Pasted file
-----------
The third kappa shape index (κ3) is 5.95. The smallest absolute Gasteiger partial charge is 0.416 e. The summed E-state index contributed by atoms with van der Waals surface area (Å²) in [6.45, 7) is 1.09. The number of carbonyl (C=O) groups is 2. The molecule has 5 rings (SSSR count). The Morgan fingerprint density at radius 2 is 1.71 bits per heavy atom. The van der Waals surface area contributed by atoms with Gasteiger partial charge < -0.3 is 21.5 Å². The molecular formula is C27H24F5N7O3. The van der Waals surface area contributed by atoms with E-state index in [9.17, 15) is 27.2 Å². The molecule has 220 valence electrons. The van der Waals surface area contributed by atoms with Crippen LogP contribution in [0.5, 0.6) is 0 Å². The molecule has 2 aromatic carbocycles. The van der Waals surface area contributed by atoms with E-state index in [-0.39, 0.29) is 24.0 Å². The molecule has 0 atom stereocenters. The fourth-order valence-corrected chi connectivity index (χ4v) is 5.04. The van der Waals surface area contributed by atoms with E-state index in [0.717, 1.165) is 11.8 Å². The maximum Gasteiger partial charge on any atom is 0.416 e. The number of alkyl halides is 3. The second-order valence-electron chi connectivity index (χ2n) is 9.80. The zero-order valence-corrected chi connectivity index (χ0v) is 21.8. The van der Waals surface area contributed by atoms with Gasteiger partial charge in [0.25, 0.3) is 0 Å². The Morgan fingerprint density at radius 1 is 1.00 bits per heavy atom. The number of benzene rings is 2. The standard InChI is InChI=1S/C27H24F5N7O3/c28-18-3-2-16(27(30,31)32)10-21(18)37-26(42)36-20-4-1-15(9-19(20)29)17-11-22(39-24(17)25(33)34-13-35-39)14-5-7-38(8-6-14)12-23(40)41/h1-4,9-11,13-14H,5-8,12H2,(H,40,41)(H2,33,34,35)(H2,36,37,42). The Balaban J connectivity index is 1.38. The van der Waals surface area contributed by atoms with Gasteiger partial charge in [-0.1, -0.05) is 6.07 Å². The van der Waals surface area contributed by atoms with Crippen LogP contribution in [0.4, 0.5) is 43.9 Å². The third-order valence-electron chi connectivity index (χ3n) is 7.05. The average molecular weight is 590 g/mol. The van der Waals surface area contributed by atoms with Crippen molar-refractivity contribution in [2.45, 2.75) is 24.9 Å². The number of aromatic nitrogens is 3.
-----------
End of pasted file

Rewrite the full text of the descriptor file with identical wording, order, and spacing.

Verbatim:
The third kappa shape index (κ3) is 5.95. The smallest absolute Gasteiger partial charge is 0.416 e. The summed E-state index contributed by atoms with van der Waals surface area (Å²) in [6.45, 7) is 1.09. The number of carbonyl (C=O) groups is 2. The molecule has 5 rings (SSSR count). The Morgan fingerprint density at radius 2 is 1.71 bits per heavy atom. The van der Waals surface area contributed by atoms with Gasteiger partial charge < -0.3 is 21.5 Å². The molecular formula is C27H24F5N7O3. The van der Waals surface area contributed by atoms with E-state index in [9.17, 15) is 27.2 Å². The molecule has 220 valence electrons. The van der Waals surface area contributed by atoms with Crippen LogP contribution in [0.5, 0.6) is 0 Å². The molecule has 2 aromatic carbocycles. The van der Waals surface area contributed by atoms with E-state index in [-0.39, 0.29) is 24.0 Å². The molecule has 0 atom stereocenters. The fourth-order valence-corrected chi connectivity index (χ4v) is 5.04. The van der Waals surface area contributed by atoms with E-state index in [0.717, 1.165) is 11.8 Å². The maximum Gasteiger partial charge on any atom is 0.416 e. The number of alkyl halides is 3. The second-order valence-electron chi connectivity index (χ2n) is 9.80. The zero-order valence-corrected chi connectivity index (χ0v) is 21.8. The van der Waals surface area contributed by atoms with Gasteiger partial charge in [0.25, 0.3) is 0 Å². The Morgan fingerprint density at radius 1 is 1.00 bits per heavy atom. The number of benzene rings is 2. The standard InChI is InChI=1S/C27H24F5N7O3/c28-18-3-2-16(27(30,31)32)10-21(18)37-26(42)36-20-4-1-15(9-19(20)29)17-11-22(39-24(17)25(33)34-13-35-39)14-5-7-38(8-6-14)12-23(40)41/h1-4,9-11,13-14H,5-8,12H2,(H,40,41)(H2,33,34,35)(H2,36,37,42). The Balaban J connectivity index is 1.38. The van der Waals surface area contributed by atoms with Gasteiger partial charge in [-0.1, -0.05) is 6.07 Å². The van der Waals surface area contributed by atoms with Crippen LogP contribution in [0.4, 0.5) is 43.9 Å². The third-order valence-electron chi connectivity index (χ3n) is 7.05. The average molecular weight is 590 g/mol. The van der Waals surface area contributed by atoms with Crippen molar-refractivity contribution in [2.45, 2.75) is 24.9 Å². The number of aromatic nitrogens is 3.